Huaqiangbei, Shenzhen’s major electronics manufacturing hub and sprawling electronics marketplaces is home to tens of thousands of businesses, big and small. Truckers witness the coming and going of hypes, trends, and entire industries.
Truck driver Li Yuanpu at his wheels. Photo by Lu Keyan
By LU Keyan
It’s 1am on a Tuesday in Shenzhen’s Huaqiangbei district. By day, the place is a hubbub of buyers and sellers, wholesalers and retailers, wheeling and dealing, mostly over electronics. At night, the streets and alleys are taken over by trucks and delivery vans. Most truckers go home after 9pm, but XIE Weimian stays for another few hours and often gets lucky. He has to, a family of five counts on the money he makes from these extra hours.
He knows every crack in the pavement of the district, home to 25,000 businesses. He hauls almost anything that is sold here: phones, crypto mining machines, lipsticks. In 2016, he spent all night hauling finger spinners.
Xie feels the pulse of the global economy. Things have changed a lot. The digital markets in Huaqiangbei are mostly occupied by cosmetics dealers, and as the authorities continue cracking down on piracy, Huaqiangbei's night has been quiet for a while.
The last time Xie saw Huaqiangbei's night bustling was when a mall was declared structurally unsound a few months ago. The truck drivers helped in the nocturnal evacuation of crypto mining machines, which to his knowledge were "super expensive loads that look like computers". He finished unloading his truck when his phone buzzed with another order.
Now factories whose machines never stopped humming before the pandemic are now quiet at night. At 3am, Xie parks up and walks home.
Two hours later, LI Yuanpu wakes up. Gas costs 1.3 yuan less before 7am so many truckers get up and fill up early. Early birds like Li smoke and chat on the curbside. There are over 11,000 truckers active in this area. Soon enough, the Huolala app will start pinging and won’t stop for the rest of the day. Huaqiangbei is the busiest neighborhood on the haulage app, as big as the next nine combined.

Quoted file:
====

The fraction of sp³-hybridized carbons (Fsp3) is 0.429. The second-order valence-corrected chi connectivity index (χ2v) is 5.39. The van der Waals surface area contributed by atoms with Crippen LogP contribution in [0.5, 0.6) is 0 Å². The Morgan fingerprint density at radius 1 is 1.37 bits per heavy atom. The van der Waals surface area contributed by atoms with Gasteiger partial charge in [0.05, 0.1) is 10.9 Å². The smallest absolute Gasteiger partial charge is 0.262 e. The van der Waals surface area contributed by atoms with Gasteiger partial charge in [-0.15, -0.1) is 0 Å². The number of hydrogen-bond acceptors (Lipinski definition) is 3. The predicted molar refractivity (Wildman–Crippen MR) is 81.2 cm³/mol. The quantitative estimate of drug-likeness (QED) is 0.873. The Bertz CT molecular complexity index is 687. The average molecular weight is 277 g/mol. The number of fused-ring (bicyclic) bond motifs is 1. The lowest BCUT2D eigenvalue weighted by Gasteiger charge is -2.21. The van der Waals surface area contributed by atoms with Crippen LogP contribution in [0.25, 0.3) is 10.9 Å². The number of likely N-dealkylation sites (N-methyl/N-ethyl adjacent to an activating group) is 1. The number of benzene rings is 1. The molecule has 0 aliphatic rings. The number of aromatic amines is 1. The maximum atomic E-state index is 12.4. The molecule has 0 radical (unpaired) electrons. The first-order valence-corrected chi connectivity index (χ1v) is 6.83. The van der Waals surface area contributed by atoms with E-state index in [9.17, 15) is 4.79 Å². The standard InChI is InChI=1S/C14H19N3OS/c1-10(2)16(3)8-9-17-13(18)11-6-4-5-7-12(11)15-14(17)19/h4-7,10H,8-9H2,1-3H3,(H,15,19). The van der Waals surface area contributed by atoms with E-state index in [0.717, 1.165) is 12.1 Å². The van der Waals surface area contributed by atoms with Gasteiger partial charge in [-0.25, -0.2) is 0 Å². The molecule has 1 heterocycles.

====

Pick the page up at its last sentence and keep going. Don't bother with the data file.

Before Huolala, all business was done on street, on a handshake, with no bidding involved. “If a trucker said 100 yuan, others knew not to undercut him,” said ZHONG Zexi, who owns a streetside phone-repair shop. “Everyone made money.”
Not that shippers bothered to bargain anyway. Zhong remembers cellphone sellers go home quite literally with sacks of cash, too busy making money to haggle over a few kuai.
Li Yuanpu joined the ad hoc fleet in the 1990s, after having lost all his money in the construction business. At the time there was no skyscraper at all, drivers lined up in front of factory plants, waiting for their next meal. Hardworking and easy on prices, Li is popular and successful. He gets up early to find a good spot on the curbside so that shippers easily found him. Li prefers short trips because he doesn’t have to worry about finding a load on the way back.